What Is Pesto and How Do You Make It At Home?
Plus, is it healthy?
There's something beautiful and simple about freshly made pesto. What's not to love about the vibrant green sauce with the freshest taste imaginable? Here's everything you need to know about eating, making, and appreciating pesto:
What Is Pesto?
Pesto, or pesto alla genovese, is a basil-based sauce that originated in Genoa, the capital of Liguria, Italy. Traditional pesto is made with basil leaves, garlic, pine nuts, olive oil, salt, and Parmesan (or another type of hard Italian cheese, such as Pecorino). You can prepare it with a mortar and pestle (this is the traditional method) or using a blender/food processor.
Types of Italian Pesto
Classic pesto alla genovese is made with basil, but the word "pesto" refers to anything made by pounding. Other types of Italian pesto include:
- Pesto Modenese, which is made with salami, Parmesan, garlic, rosemary or thyme. It’s typically found on pizza or bread as opposed to pasta.
- Pesto alla Trapanese, which is made with basil, tomatoes, almonds, garlic, olive oil, and Parmesan.
- Pesto Rosso, which is made with sun-dried tomatoes, almonds, red pepper flakes, rosemary, olive oil, and garlic.
Related: 47 Delicious Ways to Use Pesto
Is Pesto Healthy?
Pesto is a relatively healthy sauce on it's own. Let's break it down ingredient-by-ingredient:
- Basil, which has a long history of medicinal use, is a great source of vitamin K and antioxidants. It contains only 1 calorie per two tablespoons.
- Parmesan is a low-lactose, calcium-rich cheese that may promote bone health. With 22 calories per tablespoon, Parmesan is good for you in moderation.
- Olive oil contains lots of antioxidants and is rich in healthy fats, which are essential for a healthy lifestyle. It has about 119 calories per tablespoon.
- Pine nuts are rich in protein, iron, magnesium, and vitamin E. They have about 191 calories per ounce.
- Garlic is highly nutritious (it’s a good source of manganese, vitamins B6 and C, and fiber) and is low in calories (about 4 calories per clove).
When it comes to the healthiness of sauces, you need to consider A.) the foods you're pairing them with — it's unlikely you regularly eat pesto by the spoonful and B.) your health needs. For instance, someone watching their carb intake may want to choose a Pesto Chicken Bake instead of a Pesto Pasta.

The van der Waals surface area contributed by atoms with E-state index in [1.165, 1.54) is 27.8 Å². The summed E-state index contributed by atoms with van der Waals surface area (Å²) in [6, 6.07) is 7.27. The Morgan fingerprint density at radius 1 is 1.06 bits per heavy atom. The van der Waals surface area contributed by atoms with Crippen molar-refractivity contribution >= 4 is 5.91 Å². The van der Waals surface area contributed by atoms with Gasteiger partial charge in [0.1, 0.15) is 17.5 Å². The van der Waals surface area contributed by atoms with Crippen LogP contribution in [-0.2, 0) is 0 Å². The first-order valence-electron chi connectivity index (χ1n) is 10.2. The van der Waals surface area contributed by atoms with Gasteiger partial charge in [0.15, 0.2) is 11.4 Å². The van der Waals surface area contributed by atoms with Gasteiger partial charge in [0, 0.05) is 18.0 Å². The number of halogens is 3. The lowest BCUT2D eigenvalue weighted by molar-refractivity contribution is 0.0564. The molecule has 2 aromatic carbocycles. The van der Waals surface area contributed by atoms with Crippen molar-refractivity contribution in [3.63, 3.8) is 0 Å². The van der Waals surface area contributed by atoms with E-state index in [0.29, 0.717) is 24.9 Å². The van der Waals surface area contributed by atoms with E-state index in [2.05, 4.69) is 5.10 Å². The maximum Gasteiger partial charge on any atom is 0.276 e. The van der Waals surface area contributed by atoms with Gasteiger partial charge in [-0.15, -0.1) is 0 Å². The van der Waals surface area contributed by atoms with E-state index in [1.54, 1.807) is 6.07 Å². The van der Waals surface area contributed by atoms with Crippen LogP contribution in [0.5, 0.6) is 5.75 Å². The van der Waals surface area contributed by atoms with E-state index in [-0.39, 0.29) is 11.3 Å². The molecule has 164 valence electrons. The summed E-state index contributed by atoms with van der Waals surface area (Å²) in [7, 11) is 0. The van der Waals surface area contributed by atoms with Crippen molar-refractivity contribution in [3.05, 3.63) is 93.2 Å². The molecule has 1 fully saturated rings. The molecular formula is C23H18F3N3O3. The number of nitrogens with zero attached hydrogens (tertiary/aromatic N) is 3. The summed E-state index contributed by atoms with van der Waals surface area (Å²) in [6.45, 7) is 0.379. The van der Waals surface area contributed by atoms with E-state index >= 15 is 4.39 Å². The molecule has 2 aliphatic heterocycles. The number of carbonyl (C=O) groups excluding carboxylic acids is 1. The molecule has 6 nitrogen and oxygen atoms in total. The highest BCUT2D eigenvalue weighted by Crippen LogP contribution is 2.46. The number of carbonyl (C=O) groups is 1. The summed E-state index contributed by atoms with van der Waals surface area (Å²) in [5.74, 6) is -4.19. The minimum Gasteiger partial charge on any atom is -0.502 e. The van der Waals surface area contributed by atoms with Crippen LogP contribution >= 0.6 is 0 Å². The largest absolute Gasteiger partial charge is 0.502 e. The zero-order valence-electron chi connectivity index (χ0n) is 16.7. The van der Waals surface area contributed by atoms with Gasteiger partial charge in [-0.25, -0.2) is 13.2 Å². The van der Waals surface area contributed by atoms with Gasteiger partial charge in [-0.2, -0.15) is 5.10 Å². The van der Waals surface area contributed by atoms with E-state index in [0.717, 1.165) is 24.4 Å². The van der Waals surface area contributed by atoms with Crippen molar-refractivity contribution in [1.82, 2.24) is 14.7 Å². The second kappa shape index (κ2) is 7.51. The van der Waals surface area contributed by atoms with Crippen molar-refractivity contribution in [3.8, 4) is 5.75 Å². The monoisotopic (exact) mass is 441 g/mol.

How Long Does Pesto Last?
It depends on if your pesto is homemade or store-bought. Homemade pesto will generally last about five days if it's stored correctly (in an airtight container in the fridge).
Open jarred pesto may last slightly longer because of added preservatives. When it comes to store-bought sauce, it's best to adhere to the best-by and use-by dates included on the label. Of course, if it smells bad or looks bad, don't eat it — regardless of what it says on the label. When in doubt, throw it out.
Can You Freeze Pesto?
Yes! If you want to keep your pesto for longer than a few days, you may want to consider freezing it. To freeze pesto:
- Transfer cool pesto into freezer-safe bags. To make things easier on yourself down the road, freeze it in amounts you’ll use in one sitting (1 cup, ½ cup, etc.). This way, you won’t have to thaw and refreeze all the pesto every time you use it.
- Label the bags with the date and amount. Freeze up to four months.
- To thaw: Transfer the bag from the freezer to the fridge and let thaw overnight.
Some people choose to freeze their pesto in ice cube trays, as smaller portions are perfect for stirring into salad dressings or flavoring single meals.
Pesto has such a unique flavor, there's really no substitute for the real thing. If you're in a pinch and don't have time to make a batch, try crushing or finely chopping basil leaves and mixing with olive oil to form a green paste.
How to Make Pesto
You can prepare pesto the modern way (with a blender or food processor) or the traditional way (with a good old-fashioned mortar and pestle). Making pesto is really just a matter of pulverizing and combining fresh ingredients — but you'll need a good recipe to ensure your pesto turns out perfectly every time. Here are a few of our favorites:
Pesto with a Mortar and Pestle
"There are lots of recipes people claim taste better if made by hand, but there's no easier case to prove that than pesto," says Chef John. "The intensity of the flavors is beyond compare, and as if by some kind of magic, this gorgeous spread develops an addictive spiciness. You can taste each ingredient, and yet when smashed together, new and wonderful flavors are released."
Get the recipe: Proper Pesto
Pesto with a Blender
"Basic pesto, made with basil, olive oil, pine nuts, and Parmesan cheese," says recipe creator ANDERVAL. "This recipe differs from the classic preparation by the addition of parsley. You can add a little extra Parmesan to the mixture if you like."
Get the recipe: Pesto
"I went the nut-free route and this turned out great," says reviewer Soup Loving Nicole. "Garlic scapes were not available so I used two cloves of garlic the submitter mentioned in the notes. This was super fresh tasting and worked great on my sandwich."
Get the recipe: Pesto Sauce (Nut-Free and Dairy-Free)
This story originally appeared on allrecipes.com